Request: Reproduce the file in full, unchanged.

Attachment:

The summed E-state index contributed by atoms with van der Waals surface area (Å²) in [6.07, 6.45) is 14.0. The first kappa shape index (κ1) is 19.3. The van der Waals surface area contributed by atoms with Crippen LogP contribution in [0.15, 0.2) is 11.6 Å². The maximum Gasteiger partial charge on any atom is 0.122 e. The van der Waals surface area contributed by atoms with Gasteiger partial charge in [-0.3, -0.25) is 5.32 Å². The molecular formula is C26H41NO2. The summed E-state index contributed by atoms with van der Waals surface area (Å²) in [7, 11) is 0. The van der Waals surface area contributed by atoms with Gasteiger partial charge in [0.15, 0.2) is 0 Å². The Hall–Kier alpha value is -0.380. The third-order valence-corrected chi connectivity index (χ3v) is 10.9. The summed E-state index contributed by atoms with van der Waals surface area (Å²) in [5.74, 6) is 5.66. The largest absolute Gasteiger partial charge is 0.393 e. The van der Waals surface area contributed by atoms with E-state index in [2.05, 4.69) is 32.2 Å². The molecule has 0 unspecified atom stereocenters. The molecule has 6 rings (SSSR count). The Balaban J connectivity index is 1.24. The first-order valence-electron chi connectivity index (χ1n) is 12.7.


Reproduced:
The summed E-state index contributed by atoms with van der Waals surface area (Å²) in [6.07, 6.45) is 14.0. The first kappa shape index (κ1) is 19.3. The van der Waals surface area contributed by atoms with Crippen LogP contribution in [0.15, 0.2) is 11.6 Å². The maximum Gasteiger partial charge on any atom is 0.122 e. The van der Waals surface area contributed by atoms with Gasteiger partial charge in [-0.3, -0.25) is 5.32 Å². The molecular formula is C26H41NO2. The summed E-state index contributed by atoms with van der Waals surface area (Å²) in [7, 11) is 0. The van der Waals surface area contributed by atoms with Gasteiger partial charge in [0.15, 0.2) is 0 Å². The Hall–Kier alpha value is -0.380. The third-order valence-corrected chi connectivity index (χ3v) is 10.9. The summed E-state index contributed by atoms with van der Waals surface area (Å²) in [5.74, 6) is 5.66. The largest absolute Gasteiger partial charge is 0.393 e. The van der Waals surface area contributed by atoms with E-state index in [2.05, 4.69) is 32.2 Å². The molecule has 0 unspecified atom stereocenters. The molecule has 6 rings (SSSR count). The Balaban J connectivity index is 1.24. The first-order valence-electron chi connectivity index (χ1n) is 12.7.